Opposing this is the hoop force of surface tension. Being tangential at A and B this acts at right angles to the shaded area. I have shown two arrows but, of course this tension acts all the way round the circle which bounds the shaded disk.
The hoop tension acting in the plane of the disk does not participate in the action.

The formula is given in the attachment.

The droplet can exist in free space or air or even stand on a surface.
A meniscus needs the vessel wall to explain it as the difference between the affinity of the liquid molecules for each other and the vessel wall comes into play. I will show this on my next post.

#### Attachments

• droplet.jpg
10.1 KB · Views: 482
How do you get pics online?

Nicely explained. Look forward to your next post.

So here is how to work out the forces for a capillary rise.

Can you see how to do a capillary depression?
Also what happens as the walls move apart?

I am simply scanning a sketch in and clicking on the paperclip icon to upload it. I am sticking to greysacale to keep the size down.

Glad you can read them, sorry they are rather hurried hand drawn as it can take me forever to do one on a graphics program.

#### Attachments

Consider the free body diagram of a surface element of a water - glass meniscus in a vacuum. Along the line normal to the surface, the water pressure acts towards the vacuum, and the direction of the surface tension 'curvature force' depends on whether the surface curves like a 'u' or like an 'n'. In the case of water, the curve is a 'u', so the curvature force acts in the same direction as the water pressure force. Which force, acting towards the water along the normal to the surface, balances these?

I was trying to figure out the profile curve of the meniscus, but stumbled quite early on! I can just about convince myself why the curve should be 'u' shaped by thinking about energy minimisation, but when I associate each energy with a force (gravitational p.e. - water pressure; surface energy - surface tension) I can't get over this issue. Unless the meniscus is in fact 'n' shaped in a vacuum, and the atmospheric pressure is the 'mystery' force.

I'm having trouble understanding your question. Laplace's law is a statement saying the curvature of an interface is proportional to the pressure jump across the interface (the interfacial energy is the constant of proportionality). If there was an unbalanced force at the contact line, the contact line may move- the water will wet or de-wet the glass. It's also possible the contact line will not move, but the contact angle will change (canthotaxis). Gravity counteracts capillary rise- in free-fall, water will rise unimpeded in a glass column (assuming the glass is hydrophilic).

Or are you asking something different?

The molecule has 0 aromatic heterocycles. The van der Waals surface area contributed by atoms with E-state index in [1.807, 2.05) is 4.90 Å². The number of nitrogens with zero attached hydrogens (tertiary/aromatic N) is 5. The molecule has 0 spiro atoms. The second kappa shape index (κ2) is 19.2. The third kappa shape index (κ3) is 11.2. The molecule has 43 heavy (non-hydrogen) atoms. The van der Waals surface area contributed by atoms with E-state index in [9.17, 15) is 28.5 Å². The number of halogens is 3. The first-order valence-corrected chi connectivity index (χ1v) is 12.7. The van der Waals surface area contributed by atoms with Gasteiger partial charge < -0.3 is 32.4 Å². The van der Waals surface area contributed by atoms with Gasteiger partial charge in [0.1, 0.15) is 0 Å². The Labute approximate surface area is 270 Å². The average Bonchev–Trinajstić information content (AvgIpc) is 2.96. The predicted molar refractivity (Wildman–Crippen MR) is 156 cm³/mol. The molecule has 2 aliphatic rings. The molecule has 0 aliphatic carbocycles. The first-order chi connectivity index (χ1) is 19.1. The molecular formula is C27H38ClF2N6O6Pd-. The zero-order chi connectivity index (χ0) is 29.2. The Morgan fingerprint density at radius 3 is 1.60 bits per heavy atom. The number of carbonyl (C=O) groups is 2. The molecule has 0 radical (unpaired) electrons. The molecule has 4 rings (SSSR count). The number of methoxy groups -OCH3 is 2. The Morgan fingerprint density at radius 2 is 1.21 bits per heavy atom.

Andy - my problem is in your second sentence. In the water droplet diagram provided by studiot, the curvature clearly counteracts the pressure drop. The water is of a higher pressure than the air around it (or the vacuum in the example given). In the meniscus example, the water surface curves the 'other way'. That is, laplace's law would suggest that the pressure increases as we move across the surface boundary from the water to the vacuum (if the meniscus is u-shaped), but this cannot be the case, clearly. I can't see why the water surface doesn't curve like an 'n'. Although I understand that the water is 'dragged' up the side of the tube by surface forces, I can't see how to resolve the forces (in the stable meniscus sytem) on a surface element of water.

Incidentally (and I don't to get too sidetracked by this, I'm struggling enough already!), even without the presence of a gravitational field, I don't think the water would necessarily rise all the way up the tube, in the same way that a drop of water on a glass surface wouldn't necessarily completely spread out (unless the sum of the surface energies of the water / air and water / glass interfaces was lower than that of the glass / air interface)

Studiot, I'm not conviced by your treatment of the meniscus. In a wide beaker, where the surface curvature is zero in most places, some column of water is clearly not held up by the surface interactions, but rather by the normal force of the bottom of the beaker, I would suggest that this is the case generally. I cannot understand how the depth of the water in the beaker (h) can be proportional to the surface tension (T). Wouldn't this imply that adding washing up liquid to the water (altering its surface tension) would actually change the volume of liquid in the beaker (given by Area x h) I may, however, have misunderstood your diagram (in particular, whatever h denotes).

I'd like to be able to upload a diagram to clarify, but haven't got a scanner and am on a mac which doesn't seem to have any drawing programs. I miss 'paint'.

Perhaps I should have said that in the capillary rise example the pressure of the water in the tube is below atmospheric.
So Andy is correct and there is a pressure rise across the surface.
Try imagining that the surface tension causes a drawing up (I don't like to say suction as suction does not exist) of the water by lowering its pressure.